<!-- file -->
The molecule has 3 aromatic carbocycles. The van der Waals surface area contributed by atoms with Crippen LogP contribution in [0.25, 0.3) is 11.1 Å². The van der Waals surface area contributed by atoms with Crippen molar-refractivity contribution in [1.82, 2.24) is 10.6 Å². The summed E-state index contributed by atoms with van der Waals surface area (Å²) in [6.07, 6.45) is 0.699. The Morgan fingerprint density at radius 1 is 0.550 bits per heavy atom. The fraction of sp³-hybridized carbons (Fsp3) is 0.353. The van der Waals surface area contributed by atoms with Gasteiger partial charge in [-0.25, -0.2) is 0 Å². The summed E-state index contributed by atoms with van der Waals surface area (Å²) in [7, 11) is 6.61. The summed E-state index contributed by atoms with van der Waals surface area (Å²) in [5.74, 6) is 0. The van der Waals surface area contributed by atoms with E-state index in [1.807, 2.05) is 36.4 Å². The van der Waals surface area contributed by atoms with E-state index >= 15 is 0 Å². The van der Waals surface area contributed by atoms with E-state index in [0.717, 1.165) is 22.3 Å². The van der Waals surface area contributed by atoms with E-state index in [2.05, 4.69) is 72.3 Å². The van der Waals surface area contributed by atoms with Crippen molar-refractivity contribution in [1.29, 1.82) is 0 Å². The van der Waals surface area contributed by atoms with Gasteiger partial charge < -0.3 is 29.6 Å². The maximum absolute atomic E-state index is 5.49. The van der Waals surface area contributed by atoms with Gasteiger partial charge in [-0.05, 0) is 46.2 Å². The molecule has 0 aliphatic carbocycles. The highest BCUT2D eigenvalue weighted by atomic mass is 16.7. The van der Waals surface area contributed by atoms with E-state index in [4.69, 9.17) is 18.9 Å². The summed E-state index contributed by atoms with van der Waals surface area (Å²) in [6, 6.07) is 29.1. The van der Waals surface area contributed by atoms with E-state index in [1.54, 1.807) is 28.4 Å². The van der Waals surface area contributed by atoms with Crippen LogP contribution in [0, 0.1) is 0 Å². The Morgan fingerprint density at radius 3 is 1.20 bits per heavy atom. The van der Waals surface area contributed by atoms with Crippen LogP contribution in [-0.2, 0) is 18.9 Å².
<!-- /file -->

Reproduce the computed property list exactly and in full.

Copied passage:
The molecule has 3 aromatic carbocycles. The van der Waals surface area contributed by atoms with Crippen LogP contribution in [0.25, 0.3) is 11.1 Å². The van der Waals surface area contributed by atoms with Crippen molar-refractivity contribution in [1.82, 2.24) is 10.6 Å². The summed E-state index contributed by atoms with van der Waals surface area (Å²) in [6.07, 6.45) is 0.699. The Morgan fingerprint density at radius 1 is 0.550 bits per heavy atom. The fraction of sp³-hybridized carbons (Fsp3) is 0.353. The van der Waals surface area contributed by atoms with Gasteiger partial charge in [-0.25, -0.2) is 0 Å². The summed E-state index contributed by atoms with van der Waals surface area (Å²) in [7, 11) is 6.61. The summed E-state index contributed by atoms with van der Waals surface area (Å²) in [5.74, 6) is 0. The van der Waals surface area contributed by atoms with E-state index in [1.807, 2.05) is 36.4 Å². The van der Waals surface area contributed by atoms with E-state index >= 15 is 0 Å². The van der Waals surface area contributed by atoms with E-state index in [0.717, 1.165) is 22.3 Å². The van der Waals surface area contributed by atoms with E-state index in [2.05, 4.69) is 72.3 Å². The van der Waals surface area contributed by atoms with Crippen molar-refractivity contribution in [1.29, 1.82) is 0 Å². The van der Waals surface area contributed by atoms with Gasteiger partial charge < -0.3 is 29.6 Å². The maximum absolute atomic E-state index is 5.49. The van der Waals surface area contributed by atoms with Gasteiger partial charge in [-0.05, 0) is 46.2 Å². The molecule has 0 aliphatic carbocycles. The highest BCUT2D eigenvalue weighted by atomic mass is 16.7. The van der Waals surface area contributed by atoms with E-state index in [4.69, 9.17) is 18.9 Å². The summed E-state index contributed by atoms with van der Waals surface area (Å²) in [6, 6.07) is 29.1. The van der Waals surface area contributed by atoms with E-state index in [1.54, 1.807) is 28.4 Å². The van der Waals surface area contributed by atoms with Crippen LogP contribution in [0, 0.1) is 0 Å². The Morgan fingerprint density at radius 3 is 1.20 bits per heavy atom. The van der Waals surface area contributed by atoms with Crippen LogP contribution in [-0.2, 0) is 18.9 Å².